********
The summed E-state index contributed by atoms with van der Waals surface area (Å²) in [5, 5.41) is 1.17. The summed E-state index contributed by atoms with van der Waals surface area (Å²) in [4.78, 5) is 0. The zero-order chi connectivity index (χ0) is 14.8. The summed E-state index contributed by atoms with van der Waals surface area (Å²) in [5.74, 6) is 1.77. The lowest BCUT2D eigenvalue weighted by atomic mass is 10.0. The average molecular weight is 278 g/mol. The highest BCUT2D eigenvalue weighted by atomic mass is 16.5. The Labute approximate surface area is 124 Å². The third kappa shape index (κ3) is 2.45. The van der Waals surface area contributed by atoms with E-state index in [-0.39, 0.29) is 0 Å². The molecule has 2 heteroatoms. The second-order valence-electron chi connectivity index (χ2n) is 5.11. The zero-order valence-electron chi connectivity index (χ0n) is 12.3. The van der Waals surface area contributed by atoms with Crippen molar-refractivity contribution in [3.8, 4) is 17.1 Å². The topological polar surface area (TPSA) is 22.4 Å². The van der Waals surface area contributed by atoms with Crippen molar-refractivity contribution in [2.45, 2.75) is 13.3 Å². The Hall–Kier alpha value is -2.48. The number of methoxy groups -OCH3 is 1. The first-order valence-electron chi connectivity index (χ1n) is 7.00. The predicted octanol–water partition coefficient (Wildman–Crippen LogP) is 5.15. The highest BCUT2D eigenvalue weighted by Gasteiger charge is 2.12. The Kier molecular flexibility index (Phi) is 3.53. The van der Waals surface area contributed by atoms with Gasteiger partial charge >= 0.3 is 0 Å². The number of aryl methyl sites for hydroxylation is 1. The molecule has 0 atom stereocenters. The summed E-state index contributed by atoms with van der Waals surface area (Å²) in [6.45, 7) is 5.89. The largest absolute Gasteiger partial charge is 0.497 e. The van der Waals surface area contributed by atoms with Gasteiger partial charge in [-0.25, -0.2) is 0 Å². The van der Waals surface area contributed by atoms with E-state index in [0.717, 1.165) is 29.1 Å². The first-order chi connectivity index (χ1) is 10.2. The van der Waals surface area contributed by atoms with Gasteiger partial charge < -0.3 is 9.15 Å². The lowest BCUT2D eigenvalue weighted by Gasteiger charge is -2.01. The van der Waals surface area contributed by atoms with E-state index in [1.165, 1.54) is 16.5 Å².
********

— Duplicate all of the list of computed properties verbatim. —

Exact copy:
The summed E-state index contributed by atoms with van der Waals surface area (Å²) in [5, 5.41) is 1.17. The summed E-state index contributed by atoms with van der Waals surface area (Å²) in [4.78, 5) is 0. The zero-order chi connectivity index (χ0) is 14.8. The summed E-state index contributed by atoms with van der Waals surface area (Å²) in [5.74, 6) is 1.77. The lowest BCUT2D eigenvalue weighted by atomic mass is 10.0. The average molecular weight is 278 g/mol. The highest BCUT2D eigenvalue weighted by atomic mass is 16.5. The Labute approximate surface area is 124 Å². The third kappa shape index (κ3) is 2.45. The van der Waals surface area contributed by atoms with E-state index in [-0.39, 0.29) is 0 Å². The molecule has 2 heteroatoms. The second-order valence-electron chi connectivity index (χ2n) is 5.11. The zero-order valence-electron chi connectivity index (χ0n) is 12.3. The van der Waals surface area contributed by atoms with Crippen molar-refractivity contribution in [3.8, 4) is 17.1 Å². The topological polar surface area (TPSA) is 22.4 Å². The van der Waals surface area contributed by atoms with Crippen molar-refractivity contribution in [2.45, 2.75) is 13.3 Å². The Hall–Kier alpha value is -2.48. The number of methoxy groups -OCH3 is 1. The first-order valence-electron chi connectivity index (χ1n) is 7.00. The predicted octanol–water partition coefficient (Wildman–Crippen LogP) is 5.15. The highest BCUT2D eigenvalue weighted by Gasteiger charge is 2.12. The Kier molecular flexibility index (Phi) is 3.53. The van der Waals surface area contributed by atoms with Gasteiger partial charge >= 0.3 is 0 Å². The number of aryl methyl sites for hydroxylation is 1. The molecule has 0 atom stereocenters. The summed E-state index contributed by atoms with van der Waals surface area (Å²) in [6.45, 7) is 5.89. The largest absolute Gasteiger partial charge is 0.497 e. The van der Waals surface area contributed by atoms with Gasteiger partial charge in [-0.25, -0.2) is 0 Å². The van der Waals surface area contributed by atoms with E-state index in [0.717, 1.165) is 29.1 Å². The first-order chi connectivity index (χ1) is 10.2. The van der Waals surface area contributed by atoms with Gasteiger partial charge < -0.3 is 9.15 Å². The lowest BCUT2D eigenvalue weighted by Gasteiger charge is -2.01. The van der Waals surface area contributed by atoms with E-state index in [1.165, 1.54) is 16.5 Å².